Having to wear ski jackets in Riyadh is unheard of, but a new snow park in the Saudi capital has made them a must, despite outside temperatures exceeding 45oC.
Saudi women wearing the compulsory traditional abaya that covers the body from head to toe are now donning thermal coats and boots as they sit on sledges to scoot down the slopes of Snow City.
Unusually in the kingdom that applies strict segregation rules and where even restaurants have separate sections for families and single men, they are also joined by males.
The complex is a rarity in Saudi Arabia, where there are only small-scale amusement parks for children and cinemas or theaters are not allowed.
Stretching over 5,000m2, the entertainment project does not have proper ski pistes as such, but its modest indoor slopes still provide frosty fun in a country that is mostly desert and searing heat.
“I’ve never touched snow,” said Ali al-Ajmi, 40, who has never traveled out of the Arabian Peninsula.
Dozens of people throng the front counter to gain access to the play area, which opened in the middle of last month after four years of construction costing about 100 million riyals (US$26.7 million).
Surprisingly, women represent the bulk of visitors in a country where they are subject to strict constraints, including a ban on driving.
One employee at Snow City said the center’s management initially faced the problem of not having enough boots for women, as they had not expected females to represent more than 10 percent of visitors.
In fact, women have so far exceeded 75 percent of the numbers flocking to frolic in alpine temperatures.
“There is privacy and we’re enjoying our time here,” said one woman, who identified herself as Umm Ahmed, 37. “I like the place. It provides entertainment.”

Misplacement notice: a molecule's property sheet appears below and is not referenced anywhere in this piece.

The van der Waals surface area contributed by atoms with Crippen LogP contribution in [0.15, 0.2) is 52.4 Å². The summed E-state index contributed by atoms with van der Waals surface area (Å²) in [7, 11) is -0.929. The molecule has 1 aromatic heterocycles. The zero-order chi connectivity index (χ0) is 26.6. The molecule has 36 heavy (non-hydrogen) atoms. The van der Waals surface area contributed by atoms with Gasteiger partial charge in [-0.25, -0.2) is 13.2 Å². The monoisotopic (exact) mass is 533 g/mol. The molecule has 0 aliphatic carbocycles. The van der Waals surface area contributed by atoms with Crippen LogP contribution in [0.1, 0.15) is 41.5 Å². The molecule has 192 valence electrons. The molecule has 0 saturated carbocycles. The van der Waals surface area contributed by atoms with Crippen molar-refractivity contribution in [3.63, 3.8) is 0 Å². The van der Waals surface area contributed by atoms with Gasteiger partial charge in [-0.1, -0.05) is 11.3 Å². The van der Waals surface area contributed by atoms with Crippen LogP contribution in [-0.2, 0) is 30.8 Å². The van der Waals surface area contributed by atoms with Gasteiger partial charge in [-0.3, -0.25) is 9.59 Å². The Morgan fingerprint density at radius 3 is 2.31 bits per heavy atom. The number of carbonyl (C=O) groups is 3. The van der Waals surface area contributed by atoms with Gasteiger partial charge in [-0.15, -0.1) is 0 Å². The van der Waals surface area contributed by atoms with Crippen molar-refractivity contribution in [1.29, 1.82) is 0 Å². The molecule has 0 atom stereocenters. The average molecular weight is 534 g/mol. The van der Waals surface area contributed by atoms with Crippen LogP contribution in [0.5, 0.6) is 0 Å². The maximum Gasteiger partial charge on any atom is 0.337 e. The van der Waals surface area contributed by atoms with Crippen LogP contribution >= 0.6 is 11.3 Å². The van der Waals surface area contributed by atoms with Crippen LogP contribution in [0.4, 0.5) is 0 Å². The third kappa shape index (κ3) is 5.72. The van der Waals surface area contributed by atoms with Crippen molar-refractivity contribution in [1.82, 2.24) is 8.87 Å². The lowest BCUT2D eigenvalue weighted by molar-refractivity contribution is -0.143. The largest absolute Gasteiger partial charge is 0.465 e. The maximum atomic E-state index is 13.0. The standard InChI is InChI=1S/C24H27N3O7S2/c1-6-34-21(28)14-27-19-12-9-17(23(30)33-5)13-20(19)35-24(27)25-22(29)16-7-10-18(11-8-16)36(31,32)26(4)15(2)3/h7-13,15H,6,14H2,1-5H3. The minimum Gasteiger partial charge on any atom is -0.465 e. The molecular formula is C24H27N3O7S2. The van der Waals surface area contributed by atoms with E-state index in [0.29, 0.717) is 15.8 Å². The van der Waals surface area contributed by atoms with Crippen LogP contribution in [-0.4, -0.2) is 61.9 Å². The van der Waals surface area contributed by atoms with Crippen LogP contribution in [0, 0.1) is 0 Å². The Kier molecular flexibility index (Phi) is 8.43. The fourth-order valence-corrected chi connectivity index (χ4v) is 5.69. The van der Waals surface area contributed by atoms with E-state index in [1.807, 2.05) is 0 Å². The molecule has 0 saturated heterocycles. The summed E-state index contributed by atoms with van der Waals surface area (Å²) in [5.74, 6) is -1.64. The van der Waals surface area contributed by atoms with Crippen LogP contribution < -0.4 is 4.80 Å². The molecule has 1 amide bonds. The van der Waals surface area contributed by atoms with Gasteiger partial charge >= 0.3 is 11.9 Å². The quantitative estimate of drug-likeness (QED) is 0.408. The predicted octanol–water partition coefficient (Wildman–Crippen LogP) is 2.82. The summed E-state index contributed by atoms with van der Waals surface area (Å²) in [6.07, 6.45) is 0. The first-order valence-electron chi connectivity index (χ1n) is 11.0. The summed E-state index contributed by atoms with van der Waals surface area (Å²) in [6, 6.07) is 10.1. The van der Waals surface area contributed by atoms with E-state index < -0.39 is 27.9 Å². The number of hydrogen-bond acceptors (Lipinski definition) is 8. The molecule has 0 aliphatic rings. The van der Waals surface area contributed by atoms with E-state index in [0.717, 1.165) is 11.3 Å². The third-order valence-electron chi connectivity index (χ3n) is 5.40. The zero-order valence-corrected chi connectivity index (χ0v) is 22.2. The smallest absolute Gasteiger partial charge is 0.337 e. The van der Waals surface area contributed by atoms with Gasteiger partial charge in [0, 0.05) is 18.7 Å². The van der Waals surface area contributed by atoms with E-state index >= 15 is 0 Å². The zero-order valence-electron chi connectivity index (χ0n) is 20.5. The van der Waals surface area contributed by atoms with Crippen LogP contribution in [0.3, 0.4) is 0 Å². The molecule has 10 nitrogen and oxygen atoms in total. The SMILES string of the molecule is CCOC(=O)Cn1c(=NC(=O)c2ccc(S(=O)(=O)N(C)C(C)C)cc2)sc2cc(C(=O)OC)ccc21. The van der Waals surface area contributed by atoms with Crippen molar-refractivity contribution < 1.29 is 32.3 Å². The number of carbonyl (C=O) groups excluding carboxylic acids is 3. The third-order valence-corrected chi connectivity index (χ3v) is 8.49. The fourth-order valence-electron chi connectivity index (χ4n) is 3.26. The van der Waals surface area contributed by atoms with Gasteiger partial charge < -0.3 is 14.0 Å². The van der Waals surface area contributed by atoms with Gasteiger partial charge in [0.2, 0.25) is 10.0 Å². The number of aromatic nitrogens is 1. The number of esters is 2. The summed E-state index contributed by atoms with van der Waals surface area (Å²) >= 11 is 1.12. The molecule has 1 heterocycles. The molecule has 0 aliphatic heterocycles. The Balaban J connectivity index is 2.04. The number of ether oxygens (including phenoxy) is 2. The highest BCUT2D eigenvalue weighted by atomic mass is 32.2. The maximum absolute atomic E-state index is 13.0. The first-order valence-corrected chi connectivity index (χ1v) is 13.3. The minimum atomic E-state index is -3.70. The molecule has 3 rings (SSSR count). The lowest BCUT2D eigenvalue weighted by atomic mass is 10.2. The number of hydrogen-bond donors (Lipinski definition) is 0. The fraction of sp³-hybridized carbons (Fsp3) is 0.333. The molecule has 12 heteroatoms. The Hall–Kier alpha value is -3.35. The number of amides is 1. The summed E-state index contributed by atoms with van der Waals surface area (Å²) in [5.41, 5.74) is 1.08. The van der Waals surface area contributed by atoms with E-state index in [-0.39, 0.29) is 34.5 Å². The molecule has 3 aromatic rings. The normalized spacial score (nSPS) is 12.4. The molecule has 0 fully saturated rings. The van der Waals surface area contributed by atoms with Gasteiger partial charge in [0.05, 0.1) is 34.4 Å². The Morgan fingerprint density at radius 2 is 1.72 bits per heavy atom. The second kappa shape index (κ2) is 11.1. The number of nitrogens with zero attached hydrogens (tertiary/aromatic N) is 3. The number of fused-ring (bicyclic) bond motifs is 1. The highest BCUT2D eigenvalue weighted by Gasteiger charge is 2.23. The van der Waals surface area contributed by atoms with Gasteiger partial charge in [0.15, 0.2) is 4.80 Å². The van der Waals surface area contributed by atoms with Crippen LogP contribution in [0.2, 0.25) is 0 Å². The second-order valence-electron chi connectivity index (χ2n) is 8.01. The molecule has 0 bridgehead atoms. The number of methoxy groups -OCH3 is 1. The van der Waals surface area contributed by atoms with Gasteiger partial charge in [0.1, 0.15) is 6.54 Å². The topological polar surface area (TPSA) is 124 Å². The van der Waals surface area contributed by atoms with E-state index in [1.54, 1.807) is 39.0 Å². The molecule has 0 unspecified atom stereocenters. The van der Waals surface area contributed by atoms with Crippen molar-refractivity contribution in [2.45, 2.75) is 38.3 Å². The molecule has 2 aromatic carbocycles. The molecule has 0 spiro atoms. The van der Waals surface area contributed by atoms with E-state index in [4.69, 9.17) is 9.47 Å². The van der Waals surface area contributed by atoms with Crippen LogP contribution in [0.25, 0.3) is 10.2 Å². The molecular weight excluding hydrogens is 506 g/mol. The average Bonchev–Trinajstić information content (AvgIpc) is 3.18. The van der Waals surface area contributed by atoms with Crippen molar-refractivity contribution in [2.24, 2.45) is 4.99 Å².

The temperature inside is a cool minus-3oC.
“It’s freezing,” chatters 14-year-old Abdulrahman Hamad after spending 90 minutes playing in the snow.
A younger boy appears to feel the pinch of the freezing air even more and suggests a novel way to counter it.
“It looks cloudy and feels very cold. Why don’t they also put a sun in here?” four-year-old Salman asked.
The facility is not the first of its kind in the arid Gulf region. The emirate of Dubai boasts an indoor ski resort that opened in 2005, featuring ski slopes complete with towbars and a chairlift.
As the birthplace of Islam and custodian of its top sites in Mecca and Medina, Saudi Arabia has long relied on religious tourism, attracting millions of people for the annual hajj and other pilgrimages.
With more than half of its population under the age of 25, the kingdom is also now pushing to provide more entertainment options for its residents, many of whom turn to Bahrain or Dubai for leisure activities.
In April, Saudi authorities launched an ambitious economic diversification plan to wean the kingdom off oil as the main revenue earner, with development of tourism and entertainment projects among other wide-ranging goals.
US company Six Flags Entertainment Corp in June announced that it is holding talks with Saudi Arabia to build theme parks in the country.
On Snow City’s Facebook page, many commentators have eagerly welcomed the new attraction.
“Turns out women are allowed in,” one Facebook user said.
In a comment reflecting some of the attitudes in Saudi Arabia, a woman asks: “Is there a day for ladies only?”
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